Marie’s Reading: ”The Great Detective: The Amazing Rise and Immortal Life of Sherlock Holmes” by Zach Dundas

great-detectiveThe Great Detective: The Amazing Rise and Immortal Life of Sherlock Holmes by Zach Dundas is funny and conversational and passionate and made me fall in love with Holmes and Watson and their many adventures all over again.

Dundas includes a bit of everything, from Arthur Conan Doyle’s biography to real-life walks around London to meetings of the Baker Street Irregulars to interviews with well-regarded fanfiction writers. He talks about all of the theatrical, radio, television, and cinematic versions of the stories right up through Sherlock and Elementary, and makes the point that every generation creates their Sherlock Holmes anew–Holmes is a kind of cultural barometer.

Best Holmes.

As a fan of literary histories I also appreciated the insights into how Doyle came to write the Sherlock Holmes stories, and where they fit into their contemporary culture (or, as time went on, didn’t fit in so well).  The discussion of the fandom surrounding these characters was enlightening, too.  If a little scary.

(…in that it hits a bit close to home)

Best Holmes Movie.

In all, this is a glorious romp through all things Holmes and Watson brimming with passion and fun.  Dundas is a wonderfully funny guy, and his conversational style and footnotes make you feel like he’s telling you all that he’s discovered about Sherlock over coffee at a bookstore.  One fan to another.

Best Holmes’n’Watson.

The book includes Dundas’s personal must-read list of the original stories, and fantastic source notes.  There’s a whole Sherlockian world out there.  Me, I’m going to curl up with my Annotated Sherlock Holmes for a bit.  I’ll enjoy it on a whole new level now.




A Slight Trick of the Mind

A-Slight-Trick-of-the-Mind-Book-CoverHaving heard that Ian McKellen is going to play Sherlock Holmes in a new Bill Condon film co-starring Laura Linney, I decided I had to read the book on which the movie is based.

Mitch Cullin’s A Slight Trick of the Mind takes us to the Sussex coast, 1947, where a very elderly Sherlock Holmes lives in retirement, tending his bees and reflecting on his life. He has little contact with other people, aside from his widowed housekeeper, Mrs. Munro, and her young son, Roger. Holmes has grown uncharacteristically fond of the boy and teaches him about caring for the bees. When Roger is suddenly killed in an accident, Holmes finds his mind—already somewhat untethered—turning back to the few people he has cared for, an early case involving an intriguing woman, and a recent visit to war-ravaged Japan.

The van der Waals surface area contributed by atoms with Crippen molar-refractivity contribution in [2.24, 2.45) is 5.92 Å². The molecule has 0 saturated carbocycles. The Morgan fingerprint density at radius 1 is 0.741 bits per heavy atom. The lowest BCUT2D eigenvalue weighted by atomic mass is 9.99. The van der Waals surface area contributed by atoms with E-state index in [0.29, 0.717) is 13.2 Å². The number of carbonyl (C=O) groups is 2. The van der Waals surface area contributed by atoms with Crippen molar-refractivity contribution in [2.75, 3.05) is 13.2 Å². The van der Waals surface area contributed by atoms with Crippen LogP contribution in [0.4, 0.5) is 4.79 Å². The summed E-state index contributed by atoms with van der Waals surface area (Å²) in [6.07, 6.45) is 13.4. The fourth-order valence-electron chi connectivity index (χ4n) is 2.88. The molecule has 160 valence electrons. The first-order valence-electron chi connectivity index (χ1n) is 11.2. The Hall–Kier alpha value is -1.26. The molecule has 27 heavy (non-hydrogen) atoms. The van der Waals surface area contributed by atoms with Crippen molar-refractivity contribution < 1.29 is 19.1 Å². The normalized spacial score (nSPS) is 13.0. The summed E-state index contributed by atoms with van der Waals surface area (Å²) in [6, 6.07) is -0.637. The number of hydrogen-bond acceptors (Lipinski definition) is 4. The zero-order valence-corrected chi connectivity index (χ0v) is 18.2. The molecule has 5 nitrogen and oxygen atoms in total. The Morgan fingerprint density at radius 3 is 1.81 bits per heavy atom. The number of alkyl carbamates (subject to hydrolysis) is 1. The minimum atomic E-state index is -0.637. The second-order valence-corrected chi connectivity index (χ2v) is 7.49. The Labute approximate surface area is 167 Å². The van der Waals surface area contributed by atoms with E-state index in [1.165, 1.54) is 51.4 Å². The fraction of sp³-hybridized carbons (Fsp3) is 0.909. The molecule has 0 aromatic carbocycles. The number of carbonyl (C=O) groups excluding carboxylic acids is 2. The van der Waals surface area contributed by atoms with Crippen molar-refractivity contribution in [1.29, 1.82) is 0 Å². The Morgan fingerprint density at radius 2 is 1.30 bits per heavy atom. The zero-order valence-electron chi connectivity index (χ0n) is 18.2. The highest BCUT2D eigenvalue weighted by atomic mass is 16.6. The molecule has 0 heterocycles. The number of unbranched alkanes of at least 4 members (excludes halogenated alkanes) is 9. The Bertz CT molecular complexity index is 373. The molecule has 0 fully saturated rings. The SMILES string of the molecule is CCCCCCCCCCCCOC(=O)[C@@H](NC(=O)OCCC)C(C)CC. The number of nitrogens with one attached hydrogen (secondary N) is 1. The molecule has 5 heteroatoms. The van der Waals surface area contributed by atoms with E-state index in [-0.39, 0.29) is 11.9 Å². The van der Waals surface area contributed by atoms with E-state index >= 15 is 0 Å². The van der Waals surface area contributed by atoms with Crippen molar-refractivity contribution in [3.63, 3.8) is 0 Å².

Cullin’s Holmes is a man no longer spry, either physically or mentally; this Sherlock is fragile and often confused—about his experiences, his surroundings, and his feelings. And while the book was a bit dry, it makes an interesting addition to the post-Doyle Holmes canon—and a promising basis for a movie.



Spotlight On: Mystery!

This month, the spotlight is on: Mystery!

At base, a Mystery is pretty easy to define.  Crime + Investigation + Solution = Mystery.  In a mystery novel, a crime is committed, someone investigates the crime, the who, why, and what of the crime is solved.  There are endless variations on this basic theme, and that’s where we get the overwhelming array of choice in the mystery genre.  The basic framework is the same, but the possibilities for tone, theme, and main character are just about endless.

Classic detectives are grade-A spoof fodder, too.
Classic detectives are grade-A spoof fodder, too.

There are private investigators, amateur sleuths, police procedurals, and detectives.  There are dark, gritty noir mysteries and light, gentle mysteries.  There are theme mysteries of every sort you can imagine–knitting, baking, catering, holidays, crossword puzzles, antiquing, golf, NASCAR.

swapping paint
Yes, really.

As you can see, there are LOTS of different kinds of mysteries out there.  Sometimes the terminology we throw around can get a little confusing.  Here at CPL, for example, our mystery fans seem to fall into three broad categories, as far as I can tell.  Here are a few explanations of different kinds of mystery, as well as authors for each subgenre.

Police Procedural Fans.  These readers are the ones who like detectives, private investigators, or complete police teams solving a crime.  Think CSI, or the first half-hour of a Law & Order episode.  Very realistic, very case-oriented, with likeable good guys within a force or institution working to bring a criminal to justice.   Henning Mankell, Elizabeth George, Ruth Rendell, and Donna Leon are just a few examples.